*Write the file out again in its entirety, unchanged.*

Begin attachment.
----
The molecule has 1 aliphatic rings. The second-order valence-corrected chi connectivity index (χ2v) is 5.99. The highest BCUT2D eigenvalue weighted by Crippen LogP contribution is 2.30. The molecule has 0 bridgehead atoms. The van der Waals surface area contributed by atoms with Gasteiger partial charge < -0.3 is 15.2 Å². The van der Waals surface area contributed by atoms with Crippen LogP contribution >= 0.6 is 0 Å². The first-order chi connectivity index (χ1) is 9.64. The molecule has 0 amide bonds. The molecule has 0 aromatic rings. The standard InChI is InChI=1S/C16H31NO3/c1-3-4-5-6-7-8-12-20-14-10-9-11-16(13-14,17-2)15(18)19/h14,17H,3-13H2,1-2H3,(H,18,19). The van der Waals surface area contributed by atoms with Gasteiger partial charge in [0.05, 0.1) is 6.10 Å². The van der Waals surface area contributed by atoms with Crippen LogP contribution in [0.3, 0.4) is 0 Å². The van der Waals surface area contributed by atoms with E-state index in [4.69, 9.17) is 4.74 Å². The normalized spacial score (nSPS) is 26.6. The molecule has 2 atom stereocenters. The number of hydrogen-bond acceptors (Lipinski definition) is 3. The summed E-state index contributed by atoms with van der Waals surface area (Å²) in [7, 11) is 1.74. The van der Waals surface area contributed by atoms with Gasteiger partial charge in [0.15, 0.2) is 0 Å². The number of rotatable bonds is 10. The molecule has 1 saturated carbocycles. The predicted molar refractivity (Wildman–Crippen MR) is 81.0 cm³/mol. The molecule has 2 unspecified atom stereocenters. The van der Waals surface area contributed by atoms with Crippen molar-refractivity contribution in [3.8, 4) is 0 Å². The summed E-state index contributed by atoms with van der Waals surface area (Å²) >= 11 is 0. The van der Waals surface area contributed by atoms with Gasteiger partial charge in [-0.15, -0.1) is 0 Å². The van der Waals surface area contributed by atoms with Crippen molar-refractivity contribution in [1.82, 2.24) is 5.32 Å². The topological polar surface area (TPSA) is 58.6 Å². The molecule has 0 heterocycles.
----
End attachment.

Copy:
The molecule has 1 aliphatic rings. The second-order valence-corrected chi connectivity index (χ2v) is 5.99. The highest BCUT2D eigenvalue weighted by Crippen LogP contribution is 2.30. The molecule has 0 bridgehead atoms. The van der Waals surface area contributed by atoms with Gasteiger partial charge < -0.3 is 15.2 Å². The van der Waals surface area contributed by atoms with Crippen LogP contribution >= 0.6 is 0 Å². The first-order chi connectivity index (χ1) is 9.64. The molecule has 0 amide bonds. The molecule has 0 aromatic rings. The standard InChI is InChI=1S/C16H31NO3/c1-3-4-5-6-7-8-12-20-14-10-9-11-16(13-14,17-2)15(18)19/h14,17H,3-13H2,1-2H3,(H,18,19). The van der Waals surface area contributed by atoms with Gasteiger partial charge in [0.05, 0.1) is 6.10 Å². The van der Waals surface area contributed by atoms with Crippen LogP contribution in [0.3, 0.4) is 0 Å². The van der Waals surface area contributed by atoms with E-state index in [4.69, 9.17) is 4.74 Å². The normalized spacial score (nSPS) is 26.6. The molecule has 2 atom stereocenters. The number of hydrogen-bond acceptors (Lipinski definition) is 3. The summed E-state index contributed by atoms with van der Waals surface area (Å²) in [7, 11) is 1.74. The van der Waals surface area contributed by atoms with Gasteiger partial charge in [0.15, 0.2) is 0 Å². The number of rotatable bonds is 10. The molecule has 1 saturated carbocycles. The predicted molar refractivity (Wildman–Crippen MR) is 81.0 cm³/mol. The molecule has 2 unspecified atom stereocenters. The van der Waals surface area contributed by atoms with Crippen molar-refractivity contribution in [3.8, 4) is 0 Å². The summed E-state index contributed by atoms with van der Waals surface area (Å²) >= 11 is 0. The van der Waals surface area contributed by atoms with Gasteiger partial charge in [-0.15, -0.1) is 0 Å². The van der Waals surface area contributed by atoms with Crippen molar-refractivity contribution in [1.82, 2.24) is 5.32 Å². The topological polar surface area (TPSA) is 58.6 Å². The molecule has 0 heterocycles.